Genetic variants responsible for autism exist in varying degrees throughout the population – both in those on the spectrum and among typically-developing individuals – a new study suggests.

Both inherited and spontaneously-occurring genetic differences associated with autism may underlie a wide range of behavioral and developmental traits, with those who have the developmental disorder exhibiting the most severe presentations.

That’s the result of a study published recently in the journal Nature Genetics.

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“There has been a lot of strong but indirect evidence that has suggested these findings,” said Mark Daly of the Broad Institute of MIT and Harvard and a senior author of the study. “Once we had measurable genetic signals in hand – both polygenic risk and specific de novo mutations known to contribute to ASD – we were able to make an incontrovertible case that the genetic risk contributing to autism is genetic risk that exists in all of us, and influences our behavior and social communication.”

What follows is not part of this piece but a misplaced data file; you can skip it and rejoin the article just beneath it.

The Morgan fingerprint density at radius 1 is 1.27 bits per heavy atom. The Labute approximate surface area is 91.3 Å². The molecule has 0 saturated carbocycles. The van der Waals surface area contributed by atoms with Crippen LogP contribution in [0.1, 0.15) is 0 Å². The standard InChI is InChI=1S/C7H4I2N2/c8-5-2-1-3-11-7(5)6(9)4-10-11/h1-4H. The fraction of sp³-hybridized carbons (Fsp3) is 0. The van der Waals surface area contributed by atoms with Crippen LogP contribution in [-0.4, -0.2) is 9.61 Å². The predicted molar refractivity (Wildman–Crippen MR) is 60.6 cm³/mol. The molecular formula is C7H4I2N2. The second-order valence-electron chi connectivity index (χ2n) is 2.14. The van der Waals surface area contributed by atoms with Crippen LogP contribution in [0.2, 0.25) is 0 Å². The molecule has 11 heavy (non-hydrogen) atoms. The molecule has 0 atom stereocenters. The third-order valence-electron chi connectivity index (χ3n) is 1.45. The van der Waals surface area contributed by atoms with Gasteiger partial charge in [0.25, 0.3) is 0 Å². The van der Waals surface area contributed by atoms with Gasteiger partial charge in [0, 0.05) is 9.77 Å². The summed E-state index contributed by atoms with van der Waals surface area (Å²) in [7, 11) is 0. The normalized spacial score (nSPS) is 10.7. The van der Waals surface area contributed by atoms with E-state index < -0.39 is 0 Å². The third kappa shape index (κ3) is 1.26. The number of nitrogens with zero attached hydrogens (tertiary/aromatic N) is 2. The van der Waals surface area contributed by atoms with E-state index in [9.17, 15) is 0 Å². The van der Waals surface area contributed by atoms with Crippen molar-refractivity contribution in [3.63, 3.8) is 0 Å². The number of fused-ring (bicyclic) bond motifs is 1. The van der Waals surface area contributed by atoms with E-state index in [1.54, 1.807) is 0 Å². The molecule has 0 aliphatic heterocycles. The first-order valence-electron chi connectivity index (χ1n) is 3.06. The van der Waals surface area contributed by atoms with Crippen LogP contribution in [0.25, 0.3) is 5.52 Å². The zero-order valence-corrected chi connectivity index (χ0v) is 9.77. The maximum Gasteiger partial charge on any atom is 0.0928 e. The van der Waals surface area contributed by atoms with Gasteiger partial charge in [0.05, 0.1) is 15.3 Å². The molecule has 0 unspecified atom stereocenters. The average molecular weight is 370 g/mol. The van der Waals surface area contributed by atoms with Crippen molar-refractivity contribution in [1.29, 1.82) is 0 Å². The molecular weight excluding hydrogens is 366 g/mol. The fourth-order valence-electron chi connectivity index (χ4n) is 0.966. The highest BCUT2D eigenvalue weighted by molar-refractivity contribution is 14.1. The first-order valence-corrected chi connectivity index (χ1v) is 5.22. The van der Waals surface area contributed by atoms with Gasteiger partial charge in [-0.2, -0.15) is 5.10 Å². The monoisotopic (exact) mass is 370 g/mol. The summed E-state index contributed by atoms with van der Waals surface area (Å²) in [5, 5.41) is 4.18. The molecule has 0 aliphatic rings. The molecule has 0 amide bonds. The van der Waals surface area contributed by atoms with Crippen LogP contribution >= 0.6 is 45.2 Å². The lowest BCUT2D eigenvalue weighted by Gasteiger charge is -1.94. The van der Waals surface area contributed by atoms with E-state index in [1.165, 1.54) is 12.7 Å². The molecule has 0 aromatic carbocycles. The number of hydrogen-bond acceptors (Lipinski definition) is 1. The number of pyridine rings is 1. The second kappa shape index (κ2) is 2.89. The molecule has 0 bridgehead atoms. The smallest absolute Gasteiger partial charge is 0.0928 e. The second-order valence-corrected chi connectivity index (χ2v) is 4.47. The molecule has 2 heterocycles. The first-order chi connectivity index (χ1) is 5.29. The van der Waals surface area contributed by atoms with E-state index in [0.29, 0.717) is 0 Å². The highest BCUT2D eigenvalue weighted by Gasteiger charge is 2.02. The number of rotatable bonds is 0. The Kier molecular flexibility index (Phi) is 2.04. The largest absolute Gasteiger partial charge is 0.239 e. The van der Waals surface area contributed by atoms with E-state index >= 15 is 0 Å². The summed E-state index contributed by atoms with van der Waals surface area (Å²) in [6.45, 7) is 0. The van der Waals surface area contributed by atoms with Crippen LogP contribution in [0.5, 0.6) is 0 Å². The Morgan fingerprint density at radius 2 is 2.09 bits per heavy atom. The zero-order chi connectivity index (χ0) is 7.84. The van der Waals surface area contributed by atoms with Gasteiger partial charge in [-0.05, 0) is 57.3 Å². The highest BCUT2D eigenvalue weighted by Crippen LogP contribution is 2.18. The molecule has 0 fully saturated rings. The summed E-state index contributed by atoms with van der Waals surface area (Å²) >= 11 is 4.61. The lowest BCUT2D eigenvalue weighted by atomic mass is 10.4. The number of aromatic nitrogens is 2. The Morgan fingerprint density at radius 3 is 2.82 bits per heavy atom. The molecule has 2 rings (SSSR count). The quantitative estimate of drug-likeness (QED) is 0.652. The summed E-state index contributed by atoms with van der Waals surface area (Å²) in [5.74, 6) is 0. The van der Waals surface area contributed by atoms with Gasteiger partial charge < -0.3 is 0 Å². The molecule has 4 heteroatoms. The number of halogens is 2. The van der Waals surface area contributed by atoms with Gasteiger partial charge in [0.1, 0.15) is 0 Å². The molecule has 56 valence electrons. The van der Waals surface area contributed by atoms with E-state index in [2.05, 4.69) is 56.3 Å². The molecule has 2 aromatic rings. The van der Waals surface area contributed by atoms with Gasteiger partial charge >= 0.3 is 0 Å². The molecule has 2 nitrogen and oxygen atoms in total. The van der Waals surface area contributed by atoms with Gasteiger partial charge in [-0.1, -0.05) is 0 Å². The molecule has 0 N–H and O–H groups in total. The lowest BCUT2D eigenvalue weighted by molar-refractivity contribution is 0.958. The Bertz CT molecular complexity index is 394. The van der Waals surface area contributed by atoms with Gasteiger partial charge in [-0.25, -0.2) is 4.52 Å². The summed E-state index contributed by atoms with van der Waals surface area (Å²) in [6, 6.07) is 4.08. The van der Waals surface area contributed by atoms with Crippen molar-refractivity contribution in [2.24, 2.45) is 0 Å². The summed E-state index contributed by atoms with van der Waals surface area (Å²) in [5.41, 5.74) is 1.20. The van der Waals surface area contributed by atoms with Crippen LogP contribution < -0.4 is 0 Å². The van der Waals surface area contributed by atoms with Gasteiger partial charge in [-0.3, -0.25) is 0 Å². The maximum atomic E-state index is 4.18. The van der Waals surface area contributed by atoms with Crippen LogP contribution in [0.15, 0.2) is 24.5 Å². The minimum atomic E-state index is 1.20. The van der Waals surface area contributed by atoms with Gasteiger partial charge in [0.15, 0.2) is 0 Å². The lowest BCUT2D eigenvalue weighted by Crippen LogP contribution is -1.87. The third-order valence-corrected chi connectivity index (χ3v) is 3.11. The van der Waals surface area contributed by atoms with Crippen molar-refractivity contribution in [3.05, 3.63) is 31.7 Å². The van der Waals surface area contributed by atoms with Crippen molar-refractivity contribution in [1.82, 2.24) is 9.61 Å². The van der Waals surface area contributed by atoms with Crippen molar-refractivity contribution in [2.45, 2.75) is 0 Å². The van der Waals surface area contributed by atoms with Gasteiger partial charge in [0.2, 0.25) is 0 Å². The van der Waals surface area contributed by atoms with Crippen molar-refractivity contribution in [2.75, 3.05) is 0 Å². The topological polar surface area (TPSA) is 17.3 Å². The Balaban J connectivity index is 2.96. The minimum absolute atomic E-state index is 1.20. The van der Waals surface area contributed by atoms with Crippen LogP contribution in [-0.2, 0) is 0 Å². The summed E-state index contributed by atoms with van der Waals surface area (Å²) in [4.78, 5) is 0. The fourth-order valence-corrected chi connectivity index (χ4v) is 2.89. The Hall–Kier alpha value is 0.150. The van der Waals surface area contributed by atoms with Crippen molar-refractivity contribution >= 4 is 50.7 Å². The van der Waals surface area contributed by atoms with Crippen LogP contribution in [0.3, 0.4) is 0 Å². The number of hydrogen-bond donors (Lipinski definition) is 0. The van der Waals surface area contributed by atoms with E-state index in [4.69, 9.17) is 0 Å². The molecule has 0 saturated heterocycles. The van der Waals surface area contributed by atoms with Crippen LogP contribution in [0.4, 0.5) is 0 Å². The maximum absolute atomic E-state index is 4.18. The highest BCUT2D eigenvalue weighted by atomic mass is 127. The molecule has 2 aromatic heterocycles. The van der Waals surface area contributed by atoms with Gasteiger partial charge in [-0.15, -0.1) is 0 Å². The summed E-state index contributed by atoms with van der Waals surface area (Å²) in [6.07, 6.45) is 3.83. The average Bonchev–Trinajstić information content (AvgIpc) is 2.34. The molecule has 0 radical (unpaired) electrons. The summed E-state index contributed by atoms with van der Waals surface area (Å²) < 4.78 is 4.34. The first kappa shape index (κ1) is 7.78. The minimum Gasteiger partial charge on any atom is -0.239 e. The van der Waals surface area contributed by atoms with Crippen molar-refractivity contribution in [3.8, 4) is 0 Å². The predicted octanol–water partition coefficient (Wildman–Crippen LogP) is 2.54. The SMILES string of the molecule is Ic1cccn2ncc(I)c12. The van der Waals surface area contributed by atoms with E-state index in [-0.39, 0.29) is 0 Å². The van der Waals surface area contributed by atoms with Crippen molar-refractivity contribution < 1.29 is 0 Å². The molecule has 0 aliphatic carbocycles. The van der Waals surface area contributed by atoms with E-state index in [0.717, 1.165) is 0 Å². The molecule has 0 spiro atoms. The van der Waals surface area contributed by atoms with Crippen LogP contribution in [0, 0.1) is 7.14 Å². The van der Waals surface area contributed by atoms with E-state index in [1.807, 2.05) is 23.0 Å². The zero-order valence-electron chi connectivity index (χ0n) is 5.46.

For the study, researchers looked at data collected on more than 5,600 kids at age 8 through the Avon Longitudinal Study of Parents and Children, which has followed thousands of children born in 1991 and 1992 since pregnancy and their families. This information was compared to data collected through a handful of other studies that included over 13,000 children with autism and more than 16,000 controls.

“These data strongly suggest that genetic influences on ASD risk — both inherited and de novo — influence typical variation in the population,” the researchers wrote in their findings.

The study may explain why some family members of those with autism share traits with those on the spectrum even if they don’t carry a diagnosis. And, the researchers said their findings point to a new way to look at the genetic risk for neuropsychiatric disorders.

“Many traits that related to disease risk – like blood pressure or cholesterol levels – demonstrate a similar continuum of risk, with contributions from common and rare genetic variants, plus environmental and chance events. The present study demonstrates how this continuum applies to a condition generally thought of as either existing or not,” said George Davey Smith of the University of Bristol in England who is a coauthor of the study.